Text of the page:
November 18, 2008
Milling for an Answer
John Stuart Mill’s center focus in his essay asks the question of how a body of government can control an individual’s way of life when every individual requires a different way of living. Mill’s idea of liberty was the checks and balances of the world that was soon to be engulfed with imperialistic views. Late 1800’s in Europe was an “era of ambitious conquest” to conform more parts of the world to one way of thinking. This idea was something that was quite contrary to the beliefs of Mill, but the “new imperialism” was born and being enforced. A mass movement of Europeans was happening between 1870 and 1914; 55 million were on the move to over seas locations such as America, Canada, Argentina, and Australia. The “new imperialism”, appropriately named to differentiate from the earlier colonization of the Americas, was centered on Africa and Asia. This was endorsed by many and had high expectations by most (Noble p 763). This new imperialism was brought to light by three main motives; economic, nationalistic, and ideological.
The economic motive of the new imperialism was the hope of new profit that would correlate into stimulating the mother country. This was a false hope to encourage the empire. In reality the colonies did little good for profit and exports. It became a realization that France, Germany, and England were there own best customers (Noble p. 763). The last stretch for social reasons was to use the satellite colonies as a place to put the growing poverty stricken. Unfortunately that was a failed attempt as they were undesirable to live.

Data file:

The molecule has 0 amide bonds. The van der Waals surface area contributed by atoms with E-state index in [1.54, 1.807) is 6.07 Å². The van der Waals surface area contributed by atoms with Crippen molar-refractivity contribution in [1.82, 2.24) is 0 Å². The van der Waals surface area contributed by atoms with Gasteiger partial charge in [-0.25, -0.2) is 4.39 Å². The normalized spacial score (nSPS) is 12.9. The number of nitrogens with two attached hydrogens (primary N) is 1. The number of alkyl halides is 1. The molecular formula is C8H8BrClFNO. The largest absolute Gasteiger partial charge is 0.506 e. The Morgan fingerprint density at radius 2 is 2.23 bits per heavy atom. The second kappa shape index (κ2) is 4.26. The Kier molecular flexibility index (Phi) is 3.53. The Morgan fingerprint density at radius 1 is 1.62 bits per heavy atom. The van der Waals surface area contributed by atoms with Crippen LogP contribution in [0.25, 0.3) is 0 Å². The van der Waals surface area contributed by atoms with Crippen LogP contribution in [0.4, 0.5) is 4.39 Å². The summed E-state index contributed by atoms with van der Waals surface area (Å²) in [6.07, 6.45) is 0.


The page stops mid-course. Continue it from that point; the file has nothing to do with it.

Mill would dispute this decision because of the misleading statements to the public. He goes on to say that human beings are not infallible and should not be allowed to decide and issue for all people in society. With the false hope that were conveyed, the people were not given a chance to voice individual opinions (On Liberty Ch.2)
Europe’s nationalistic motives moved the continent into the next level of envy. The powers of the United States and Russia were the desires of all small western European nations, and the next step toward that was accruing land to grow the empire. This grew tensions between France, Great Britain, and Russia. A Russian minister said “The chief difficulty is to know where to stop.” The imperial powers rarely did (Noble p. 765).
Again, Mill would refute for a similar reason. Mill believes that society prefers conformity because it is easier to be in the majority than the minority. But in that situation you fall victim to surrendering your liberty (On Liberty Ch.3). Also Mill believes that a society should only have control over its self and what directly affects it or its individuals among it. Reaching out to colonize another society would greatly disturb that society’s liberty (On Liberty Ch. 1).
With the great rise in nationalistic pride and the imperialism that was being put forth, there became the ideological motive. It was in the beliefs of Europeans that it was there job to bring technology to Africa…